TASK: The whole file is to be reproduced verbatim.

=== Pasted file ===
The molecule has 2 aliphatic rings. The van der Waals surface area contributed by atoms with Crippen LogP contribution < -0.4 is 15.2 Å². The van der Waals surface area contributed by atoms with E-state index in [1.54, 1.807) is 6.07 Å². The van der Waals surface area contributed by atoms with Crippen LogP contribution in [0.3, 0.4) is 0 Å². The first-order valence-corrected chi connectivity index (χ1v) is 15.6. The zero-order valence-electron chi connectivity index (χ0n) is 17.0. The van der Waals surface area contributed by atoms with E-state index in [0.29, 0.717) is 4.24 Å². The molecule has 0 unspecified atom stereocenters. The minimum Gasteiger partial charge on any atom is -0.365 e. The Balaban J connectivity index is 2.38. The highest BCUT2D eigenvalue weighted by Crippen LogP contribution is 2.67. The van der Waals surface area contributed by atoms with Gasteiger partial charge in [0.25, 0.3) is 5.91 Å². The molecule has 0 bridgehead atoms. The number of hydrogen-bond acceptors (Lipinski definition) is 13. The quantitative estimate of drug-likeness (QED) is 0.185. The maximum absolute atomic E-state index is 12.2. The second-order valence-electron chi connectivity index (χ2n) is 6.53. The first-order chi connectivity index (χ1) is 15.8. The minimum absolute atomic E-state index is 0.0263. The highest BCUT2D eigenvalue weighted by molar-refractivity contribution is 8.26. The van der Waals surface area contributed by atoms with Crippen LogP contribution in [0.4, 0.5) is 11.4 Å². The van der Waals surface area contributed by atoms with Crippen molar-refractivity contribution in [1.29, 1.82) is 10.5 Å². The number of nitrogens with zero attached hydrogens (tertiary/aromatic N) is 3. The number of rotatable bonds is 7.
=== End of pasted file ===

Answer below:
The molecule has 2 aliphatic rings. The van der Waals surface area contributed by atoms with Crippen LogP contribution < -0.4 is 15.2 Å². The van der Waals surface area contributed by atoms with E-state index in [1.54, 1.807) is 6.07 Å². The van der Waals surface area contributed by atoms with Crippen LogP contribution in [0.3, 0.4) is 0 Å². The first-order valence-corrected chi connectivity index (χ1v) is 15.6. The zero-order valence-electron chi connectivity index (χ0n) is 17.0. The van der Waals surface area contributed by atoms with E-state index in [0.29, 0.717) is 4.24 Å². The molecule has 0 unspecified atom stereocenters. The minimum Gasteiger partial charge on any atom is -0.365 e. The Balaban J connectivity index is 2.38. The highest BCUT2D eigenvalue weighted by Crippen LogP contribution is 2.67. The van der Waals surface area contributed by atoms with Gasteiger partial charge in [0.25, 0.3) is 5.91 Å². The molecule has 0 bridgehead atoms. The number of hydrogen-bond acceptors (Lipinski definition) is 13. The quantitative estimate of drug-likeness (QED) is 0.185. The maximum absolute atomic E-state index is 12.2. The second-order valence-electron chi connectivity index (χ2n) is 6.53. The first-order chi connectivity index (χ1) is 15.8. The minimum absolute atomic E-state index is 0.0263. The highest BCUT2D eigenvalue weighted by molar-refractivity contribution is 8.26. The van der Waals surface area contributed by atoms with Crippen LogP contribution in [0.4, 0.5) is 11.4 Å². The van der Waals surface area contributed by atoms with Crippen molar-refractivity contribution in [1.29, 1.82) is 10.5 Å². The number of nitrogens with zero attached hydrogens (tertiary/aromatic N) is 3. The number of rotatable bonds is 7.